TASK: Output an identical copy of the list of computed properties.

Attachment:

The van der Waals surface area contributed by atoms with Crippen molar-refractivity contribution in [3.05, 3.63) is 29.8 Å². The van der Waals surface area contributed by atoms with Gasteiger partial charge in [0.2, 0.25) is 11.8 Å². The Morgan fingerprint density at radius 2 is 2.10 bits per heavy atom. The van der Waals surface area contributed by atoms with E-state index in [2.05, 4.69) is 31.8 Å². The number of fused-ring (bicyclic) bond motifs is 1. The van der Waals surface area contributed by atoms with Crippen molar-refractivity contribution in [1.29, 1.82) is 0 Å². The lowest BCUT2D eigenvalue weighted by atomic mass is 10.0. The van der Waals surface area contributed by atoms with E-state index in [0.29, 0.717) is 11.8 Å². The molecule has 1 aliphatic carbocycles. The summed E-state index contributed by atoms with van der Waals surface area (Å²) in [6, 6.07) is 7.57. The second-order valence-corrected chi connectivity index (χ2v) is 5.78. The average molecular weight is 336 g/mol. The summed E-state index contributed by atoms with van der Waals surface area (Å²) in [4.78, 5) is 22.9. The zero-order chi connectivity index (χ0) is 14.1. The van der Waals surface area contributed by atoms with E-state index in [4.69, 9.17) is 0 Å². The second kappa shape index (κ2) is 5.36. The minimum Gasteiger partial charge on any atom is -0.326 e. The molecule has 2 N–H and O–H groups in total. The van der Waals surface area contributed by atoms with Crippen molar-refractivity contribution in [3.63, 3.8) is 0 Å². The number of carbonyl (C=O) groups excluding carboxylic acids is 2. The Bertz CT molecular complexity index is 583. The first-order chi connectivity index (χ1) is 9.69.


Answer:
The van der Waals surface area contributed by atoms with Crippen molar-refractivity contribution in [3.05, 3.63) is 29.8 Å². The van der Waals surface area contributed by atoms with Gasteiger partial charge in [0.2, 0.25) is 11.8 Å². The Morgan fingerprint density at radius 2 is 2.10 bits per heavy atom. The van der Waals surface area contributed by atoms with E-state index in [2.05, 4.69) is 31.8 Å². The number of fused-ring (bicyclic) bond motifs is 1. The van der Waals surface area contributed by atoms with Crippen molar-refractivity contribution in [1.29, 1.82) is 0 Å². The lowest BCUT2D eigenvalue weighted by atomic mass is 10.0. The van der Waals surface area contributed by atoms with E-state index in [0.29, 0.717) is 11.8 Å². The molecule has 1 aliphatic carbocycles. The summed E-state index contributed by atoms with van der Waals surface area (Å²) in [6, 6.07) is 7.57. The second-order valence-corrected chi connectivity index (χ2v) is 5.78. The average molecular weight is 336 g/mol. The summed E-state index contributed by atoms with van der Waals surface area (Å²) in [4.78, 5) is 22.9. The zero-order chi connectivity index (χ0) is 14.1. The van der Waals surface area contributed by atoms with E-state index in [4.69, 9.17) is 0 Å². The second kappa shape index (κ2) is 5.36. The minimum Gasteiger partial charge on any atom is -0.326 e. The molecule has 2 N–H and O–H groups in total. The van der Waals surface area contributed by atoms with Crippen molar-refractivity contribution in [3.63, 3.8) is 0 Å². The number of carbonyl (C=O) groups excluding carboxylic acids is 2. The Bertz CT molecular complexity index is 583. The first-order chi connectivity index (χ1) is 9.69.